You’d think after the excitement of Hanging Rock, a giant cross, and a plane crash site that would be enough for the day, but we also walked to the lookout at Camel’s Hump which gives an excellent view of Hanging Rock and surrounding land forms. It also gave me another opportunity to enjoy snow gums which we don’t have in Brisbane.

camels-hump-macedon-ranges-

camels-hump-macedon-ranges-

On our way back down we noticed a leaf beautifully patterned by insect activity which kept changing colour in the late afternoon light and it became a competition to take the best picture.  I’m glad you can’t see Greg’s results as it means I can pretend I won.

camels-hump-macedon-ranges-leaf

Another leaf caught my attention while poor Greg waited patiently.

camels-hump-skeleton-leaf-2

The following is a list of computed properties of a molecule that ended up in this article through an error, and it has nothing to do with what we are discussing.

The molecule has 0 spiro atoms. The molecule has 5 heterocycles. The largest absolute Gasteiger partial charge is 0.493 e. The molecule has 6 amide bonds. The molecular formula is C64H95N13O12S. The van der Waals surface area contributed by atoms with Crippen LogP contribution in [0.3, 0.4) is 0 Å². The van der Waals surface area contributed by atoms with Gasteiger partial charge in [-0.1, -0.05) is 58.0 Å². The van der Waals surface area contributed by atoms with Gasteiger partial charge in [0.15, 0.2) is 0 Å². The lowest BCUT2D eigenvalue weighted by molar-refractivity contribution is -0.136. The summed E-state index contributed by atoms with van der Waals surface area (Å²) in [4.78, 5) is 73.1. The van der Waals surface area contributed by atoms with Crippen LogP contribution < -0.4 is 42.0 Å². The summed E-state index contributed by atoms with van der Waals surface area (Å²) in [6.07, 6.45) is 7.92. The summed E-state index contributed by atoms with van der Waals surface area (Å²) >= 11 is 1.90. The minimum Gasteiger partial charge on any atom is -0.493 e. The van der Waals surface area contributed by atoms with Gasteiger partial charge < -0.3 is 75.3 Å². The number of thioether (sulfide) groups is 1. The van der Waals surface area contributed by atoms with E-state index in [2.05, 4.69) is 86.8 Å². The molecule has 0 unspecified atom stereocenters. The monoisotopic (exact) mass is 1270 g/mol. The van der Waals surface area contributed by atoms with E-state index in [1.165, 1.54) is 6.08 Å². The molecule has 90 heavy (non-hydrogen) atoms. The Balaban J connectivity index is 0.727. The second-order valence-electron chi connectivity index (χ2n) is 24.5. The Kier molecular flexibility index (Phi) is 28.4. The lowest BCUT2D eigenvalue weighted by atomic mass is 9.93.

I also got rather excited about poo…wombat poo! I’ve never seen a wombat in the wild, but finding their cube-shaped poo on a rock was the next best thing.  Tantalising!  For some reason my tour guide didn’t feel the need to compete over shots of mammal faeces.

What a day!  Visiting a location from a movie which had such a strong impact on me as a child followed by a magnificent glowing cross against a blue, blue sky and then discovering wombat poo! What more could I ask for? Hiking heaven.  Many thanks to Greg for enabling it to happen.

If you can put up with another lengthy wait, Part II will recount my first visit to Philip Island and a very special encounter with penguins.